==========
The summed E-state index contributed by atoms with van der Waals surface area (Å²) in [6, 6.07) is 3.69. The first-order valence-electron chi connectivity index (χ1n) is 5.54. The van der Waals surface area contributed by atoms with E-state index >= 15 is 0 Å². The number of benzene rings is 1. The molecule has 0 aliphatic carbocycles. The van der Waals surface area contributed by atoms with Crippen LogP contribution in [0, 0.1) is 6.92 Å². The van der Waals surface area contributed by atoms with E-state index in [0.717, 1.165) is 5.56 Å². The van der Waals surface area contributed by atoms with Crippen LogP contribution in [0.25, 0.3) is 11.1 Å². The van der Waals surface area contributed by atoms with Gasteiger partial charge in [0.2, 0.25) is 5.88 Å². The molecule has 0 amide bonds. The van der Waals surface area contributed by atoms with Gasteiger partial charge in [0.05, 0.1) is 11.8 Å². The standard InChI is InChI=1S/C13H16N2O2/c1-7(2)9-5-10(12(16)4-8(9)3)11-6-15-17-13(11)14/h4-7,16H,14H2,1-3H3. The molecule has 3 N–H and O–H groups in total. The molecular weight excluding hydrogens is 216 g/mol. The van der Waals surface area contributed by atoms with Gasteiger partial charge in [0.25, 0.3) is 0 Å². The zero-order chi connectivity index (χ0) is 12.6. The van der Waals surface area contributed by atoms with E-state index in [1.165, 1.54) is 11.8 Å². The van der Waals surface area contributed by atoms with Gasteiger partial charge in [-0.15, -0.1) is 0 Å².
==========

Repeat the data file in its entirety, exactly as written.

The summed E-state index contributed by atoms with van der Waals surface area (Å²) in [6, 6.07) is 3.69. The first-order valence-electron chi connectivity index (χ1n) is 5.54. The van der Waals surface area contributed by atoms with E-state index >= 15 is 0 Å². The number of benzene rings is 1. The molecule has 0 aliphatic carbocycles. The van der Waals surface area contributed by atoms with Crippen LogP contribution in [0, 0.1) is 6.92 Å². The van der Waals surface area contributed by atoms with E-state index in [0.717, 1.165) is 5.56 Å². The van der Waals surface area contributed by atoms with Crippen LogP contribution in [0.25, 0.3) is 11.1 Å². The van der Waals surface area contributed by atoms with Gasteiger partial charge in [0.2, 0.25) is 5.88 Å². The molecule has 0 amide bonds. The van der Waals surface area contributed by atoms with Gasteiger partial charge in [0.05, 0.1) is 11.8 Å². The standard InChI is InChI=1S/C13H16N2O2/c1-7(2)9-5-10(12(16)4-8(9)3)11-6-15-17-13(11)14/h4-7,16H,14H2,1-3H3. The molecule has 3 N–H and O–H groups in total. The molecular weight excluding hydrogens is 216 g/mol. The van der Waals surface area contributed by atoms with Gasteiger partial charge in [0.25, 0.3) is 0 Å². The zero-order chi connectivity index (χ0) is 12.6. The van der Waals surface area contributed by atoms with E-state index in [1.165, 1.54) is 11.8 Å². The van der Waals surface area contributed by atoms with Gasteiger partial charge in [-0.15, -0.1) is 0 Å².